Well, good. The separation of church and state is good for all of us.

Simply put, my friends, the Constitution of the United States says that "Congress shall make no law respecting an establishment of religion, or prohibiting the free exercise thereof..." this is a great and good thing, since I can't think of anything more un-American than telling my Jewish or Catholic brothers and sisters (for instance), that they can't openly and freely practice devotion to their faith, or that my atheist brothers and sisters cannot refrain from religious practice.

Is a united Church/State what we want here? Before you say yes... or Amen!, let's ask an important question:

The question is: Which Church? It seems like a simple question, but it isn't. Many of the framers of the Constitution were Deists. How many of you know what Deists were/are? Should we have the Church of England as our established church? Oh, wait, we aren't English. How about the Roman Catholic Church? Hm. Difficult for many Americans to swallow, I would imagine. Unitarian Universalist? Perhaps a good fit, what with their welcoming stance, and all. Maybe the southern baptists?... they are a rather conservative bunch, although I think that most Americans would chafe at all of the prohibitive rules of that particular denomination. Hm, how about the Church of Jesus Christ of Latter Day Saints?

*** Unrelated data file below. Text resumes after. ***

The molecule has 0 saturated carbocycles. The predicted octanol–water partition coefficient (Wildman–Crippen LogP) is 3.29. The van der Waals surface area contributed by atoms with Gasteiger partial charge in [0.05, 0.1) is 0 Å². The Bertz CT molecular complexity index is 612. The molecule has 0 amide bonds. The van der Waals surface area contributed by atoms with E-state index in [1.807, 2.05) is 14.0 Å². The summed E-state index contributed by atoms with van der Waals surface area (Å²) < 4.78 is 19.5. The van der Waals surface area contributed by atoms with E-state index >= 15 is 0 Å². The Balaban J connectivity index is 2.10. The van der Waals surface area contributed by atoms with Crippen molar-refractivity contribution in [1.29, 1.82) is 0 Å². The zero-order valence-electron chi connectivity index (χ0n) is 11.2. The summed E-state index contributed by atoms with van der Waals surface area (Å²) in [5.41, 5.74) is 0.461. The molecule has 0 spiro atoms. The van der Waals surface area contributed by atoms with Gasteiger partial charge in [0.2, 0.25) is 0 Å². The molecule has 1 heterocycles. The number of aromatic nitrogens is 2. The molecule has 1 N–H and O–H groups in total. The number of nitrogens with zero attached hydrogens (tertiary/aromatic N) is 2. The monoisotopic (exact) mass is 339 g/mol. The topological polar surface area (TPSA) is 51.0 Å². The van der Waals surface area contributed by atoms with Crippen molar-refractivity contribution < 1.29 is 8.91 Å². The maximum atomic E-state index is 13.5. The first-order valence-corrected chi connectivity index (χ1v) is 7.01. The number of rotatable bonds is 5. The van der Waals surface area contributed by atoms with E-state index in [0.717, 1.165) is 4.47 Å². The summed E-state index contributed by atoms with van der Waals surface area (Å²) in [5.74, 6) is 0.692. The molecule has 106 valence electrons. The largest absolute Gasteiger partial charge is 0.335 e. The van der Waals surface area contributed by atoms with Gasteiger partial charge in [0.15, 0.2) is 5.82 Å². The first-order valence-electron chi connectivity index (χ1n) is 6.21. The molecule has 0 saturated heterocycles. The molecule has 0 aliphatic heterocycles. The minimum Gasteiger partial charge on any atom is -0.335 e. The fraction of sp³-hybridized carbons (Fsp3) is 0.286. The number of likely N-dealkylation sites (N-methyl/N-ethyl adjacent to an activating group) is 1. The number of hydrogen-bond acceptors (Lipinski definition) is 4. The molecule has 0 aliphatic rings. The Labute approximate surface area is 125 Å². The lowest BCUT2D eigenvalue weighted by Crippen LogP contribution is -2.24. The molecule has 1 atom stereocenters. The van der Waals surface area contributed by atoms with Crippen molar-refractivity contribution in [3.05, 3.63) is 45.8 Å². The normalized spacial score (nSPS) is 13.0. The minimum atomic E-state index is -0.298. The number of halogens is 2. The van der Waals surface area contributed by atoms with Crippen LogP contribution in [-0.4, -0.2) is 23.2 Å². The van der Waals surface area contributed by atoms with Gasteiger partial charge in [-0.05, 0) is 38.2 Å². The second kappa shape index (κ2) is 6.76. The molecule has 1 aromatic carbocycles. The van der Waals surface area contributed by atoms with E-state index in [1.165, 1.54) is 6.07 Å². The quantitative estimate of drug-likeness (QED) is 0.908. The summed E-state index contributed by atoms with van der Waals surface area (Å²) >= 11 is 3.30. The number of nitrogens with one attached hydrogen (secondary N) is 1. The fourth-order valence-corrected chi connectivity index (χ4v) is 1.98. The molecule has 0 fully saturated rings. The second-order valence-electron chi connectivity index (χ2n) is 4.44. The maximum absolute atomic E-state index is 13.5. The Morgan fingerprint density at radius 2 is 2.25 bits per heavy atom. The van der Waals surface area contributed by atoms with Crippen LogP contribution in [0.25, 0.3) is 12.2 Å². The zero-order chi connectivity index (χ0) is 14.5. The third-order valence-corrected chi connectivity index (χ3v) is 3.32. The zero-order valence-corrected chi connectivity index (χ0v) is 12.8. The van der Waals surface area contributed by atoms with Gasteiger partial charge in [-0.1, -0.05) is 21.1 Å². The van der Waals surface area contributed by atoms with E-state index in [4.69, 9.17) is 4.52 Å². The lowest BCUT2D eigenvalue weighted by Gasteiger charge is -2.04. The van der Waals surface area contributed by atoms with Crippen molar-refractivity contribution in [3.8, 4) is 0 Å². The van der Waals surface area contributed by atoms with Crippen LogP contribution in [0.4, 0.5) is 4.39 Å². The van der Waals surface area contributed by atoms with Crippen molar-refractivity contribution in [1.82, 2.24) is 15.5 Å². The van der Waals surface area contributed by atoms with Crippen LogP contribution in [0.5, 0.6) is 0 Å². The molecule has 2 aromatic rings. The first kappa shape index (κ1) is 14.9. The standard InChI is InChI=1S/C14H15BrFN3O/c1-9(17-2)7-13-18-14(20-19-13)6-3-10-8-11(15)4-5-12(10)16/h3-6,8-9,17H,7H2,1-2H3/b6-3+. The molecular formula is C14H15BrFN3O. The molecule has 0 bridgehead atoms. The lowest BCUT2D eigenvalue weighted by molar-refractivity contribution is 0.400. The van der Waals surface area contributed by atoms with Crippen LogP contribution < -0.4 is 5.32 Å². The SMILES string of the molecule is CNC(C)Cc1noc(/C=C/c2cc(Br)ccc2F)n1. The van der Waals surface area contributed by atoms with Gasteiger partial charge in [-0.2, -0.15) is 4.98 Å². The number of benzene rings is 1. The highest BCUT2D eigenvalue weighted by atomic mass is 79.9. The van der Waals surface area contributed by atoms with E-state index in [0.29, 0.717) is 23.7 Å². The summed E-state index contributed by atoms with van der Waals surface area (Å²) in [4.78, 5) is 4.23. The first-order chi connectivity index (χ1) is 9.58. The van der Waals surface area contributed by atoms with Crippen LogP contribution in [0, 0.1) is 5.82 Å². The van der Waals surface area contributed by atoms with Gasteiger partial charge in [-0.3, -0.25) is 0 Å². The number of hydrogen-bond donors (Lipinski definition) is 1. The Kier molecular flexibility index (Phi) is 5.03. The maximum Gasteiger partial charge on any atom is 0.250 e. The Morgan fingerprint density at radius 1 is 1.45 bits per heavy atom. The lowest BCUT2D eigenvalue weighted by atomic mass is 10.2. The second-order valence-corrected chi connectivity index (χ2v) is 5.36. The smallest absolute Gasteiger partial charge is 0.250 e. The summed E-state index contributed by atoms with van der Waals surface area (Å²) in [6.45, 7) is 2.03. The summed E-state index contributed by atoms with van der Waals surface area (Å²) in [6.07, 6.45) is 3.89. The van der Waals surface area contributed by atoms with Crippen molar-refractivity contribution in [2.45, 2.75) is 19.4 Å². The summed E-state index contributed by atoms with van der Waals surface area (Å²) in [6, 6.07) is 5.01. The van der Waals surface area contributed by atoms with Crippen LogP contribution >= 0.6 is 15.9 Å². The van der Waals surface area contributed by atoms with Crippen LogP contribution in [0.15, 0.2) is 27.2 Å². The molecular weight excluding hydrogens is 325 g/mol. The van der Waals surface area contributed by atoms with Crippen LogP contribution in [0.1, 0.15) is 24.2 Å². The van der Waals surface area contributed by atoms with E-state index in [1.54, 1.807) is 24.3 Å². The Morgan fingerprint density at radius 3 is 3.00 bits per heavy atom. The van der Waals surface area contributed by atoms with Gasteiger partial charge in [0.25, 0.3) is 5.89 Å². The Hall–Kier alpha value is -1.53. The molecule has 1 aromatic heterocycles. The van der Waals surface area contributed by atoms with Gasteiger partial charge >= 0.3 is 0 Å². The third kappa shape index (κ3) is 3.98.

You see, in countries where there is an official state church, the leader of that particular nation is almost always the head of the church, too. Is that what we want in a pluralistic democracy? Doesn't that sort of thing go directly against the grain of the values of those that embrace the concept of the Republic?

I submit that most of the religious conservatives in this country no more want Bill Clinton leading their state church than I want George W. Bush leading mine.